Date: May 19, 2014 Author: Pat Maio Source: Orange County Register (
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Brian Rotty, an engineering manager with Long Beach-based Exergy Controls, had just arrived home from his job and was sitting down to eat dinner with his wife one early evening in December 2012.
He was interrupted by a telephone call from a facilities manager at Cal State Fullerton who wanted Rotty to turn on all of the campus' 500 outdoor lighting fixtures to full brightness -- quickly. Some were dim, others off. Police needed the campus to be lit up as if it were daytime.
They were searching for jewel thieves who had made an armed heist at a Moreno Valley pawn shop. The campus had been put on lockdown after police chased some of the robbers to Fullerton.
Rotty got up from the dinner table in Long Beach and went over to his desktop computer, where he was already logged in to his company's proprietary software system. He flipped the switches for the light fixtures, all of which were connected via wireless control devices.
"The darkness made it handy for them to hide in bushes or in trees," Rotty said of the robbery suspects. "We brought up all of the lights to full brightness. I can't say the lights contributed to their catch, but it didn't hurt."
The example is a telling story about what Exergy Controls does.
Exergy Controls has nearly 1,800 exterior lights installed on wireless controls at Cal State San Bernardino and at least a half-dozen other universities and hospitals in Southern California, including Westerly School in Long Beach and the Bob Cole Conservatory of Music at Cal State Long Beach. The company also is working on a deal to take its technology to Chicago to light up Millennium Park. It will start with 200 lights there, then work up to 5,000.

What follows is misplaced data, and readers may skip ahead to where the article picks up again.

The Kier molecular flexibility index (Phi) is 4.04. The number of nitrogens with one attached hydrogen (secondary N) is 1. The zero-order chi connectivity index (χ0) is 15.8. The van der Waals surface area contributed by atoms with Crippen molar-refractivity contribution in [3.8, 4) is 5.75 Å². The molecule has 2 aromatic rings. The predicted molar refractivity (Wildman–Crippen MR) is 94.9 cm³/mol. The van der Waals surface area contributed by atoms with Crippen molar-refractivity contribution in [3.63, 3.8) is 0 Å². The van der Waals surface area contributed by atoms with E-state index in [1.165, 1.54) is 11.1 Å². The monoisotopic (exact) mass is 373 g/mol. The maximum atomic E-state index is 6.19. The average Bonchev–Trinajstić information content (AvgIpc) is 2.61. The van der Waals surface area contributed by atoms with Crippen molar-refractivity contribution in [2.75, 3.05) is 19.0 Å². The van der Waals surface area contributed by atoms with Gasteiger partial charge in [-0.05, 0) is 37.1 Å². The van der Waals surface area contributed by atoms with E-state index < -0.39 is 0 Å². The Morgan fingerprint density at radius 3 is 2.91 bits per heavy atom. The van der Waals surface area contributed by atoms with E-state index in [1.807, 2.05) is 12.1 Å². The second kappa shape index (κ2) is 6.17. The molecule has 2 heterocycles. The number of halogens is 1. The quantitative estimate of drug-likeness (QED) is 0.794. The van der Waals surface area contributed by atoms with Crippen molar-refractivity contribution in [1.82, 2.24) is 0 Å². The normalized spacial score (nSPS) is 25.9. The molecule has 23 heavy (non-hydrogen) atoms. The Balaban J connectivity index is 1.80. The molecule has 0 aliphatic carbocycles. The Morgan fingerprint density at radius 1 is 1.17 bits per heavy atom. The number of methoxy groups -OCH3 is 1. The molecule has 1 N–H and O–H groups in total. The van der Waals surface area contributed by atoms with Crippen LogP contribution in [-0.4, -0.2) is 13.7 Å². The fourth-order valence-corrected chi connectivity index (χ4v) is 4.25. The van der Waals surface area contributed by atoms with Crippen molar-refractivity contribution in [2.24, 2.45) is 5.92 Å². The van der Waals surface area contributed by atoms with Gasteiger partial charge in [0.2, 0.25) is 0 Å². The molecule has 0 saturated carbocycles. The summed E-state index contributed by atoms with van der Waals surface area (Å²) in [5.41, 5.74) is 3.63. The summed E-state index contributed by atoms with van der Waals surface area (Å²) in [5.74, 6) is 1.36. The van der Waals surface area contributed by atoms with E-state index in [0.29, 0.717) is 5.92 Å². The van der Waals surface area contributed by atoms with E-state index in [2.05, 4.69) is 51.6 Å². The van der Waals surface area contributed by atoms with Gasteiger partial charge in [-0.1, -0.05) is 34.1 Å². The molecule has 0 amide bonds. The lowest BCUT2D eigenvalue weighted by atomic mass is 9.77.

Retrofitting -- including new LED lights and wireless controls -- can cost as much as $500 per outdoor pole but save as much as 50 percent on energy costs. Exergy supplies only the controls, not the LED lights.
Exergy retrofits old lighting systems with new energy-saving devices that allow users to remotely control the electrical output, which conserves a tremendous amount of energy, said Myles Baker, a former aerospace engineer who co-founded the company with Jim Haas, a veteran in the energy and lighting sector.
They formed their company after a chance meeting at a Christmas party in 2008 where Haas was complaining to Baker about the need to control lights wirelessly.
No sweat for Baker. He jumped at the chance to come up with the proprietary device. After all, he once worked with the old Douglas Aircraft Co., before it was acquired by Boeing Co. in 1997, in its secret Phantom Works division that designed commercial and military jets.
"Efficiency lamps are good, but you also need controls," Baker said.
In 2001, a few years before he first talked with Haas, Baker started an incubator company called M4 Engineering LLC. Last year, he sold one of the firm's first spinoff companies, Modular Wind Energy, which makes wind turbine blades.
Exergy could see 20-30 percent growth this year, said Baker, who said recent state laws and regulations on energy efficiency are fueling the company's growth.
"Our customers' problems are our problems. We want to help solve them," Haas said.
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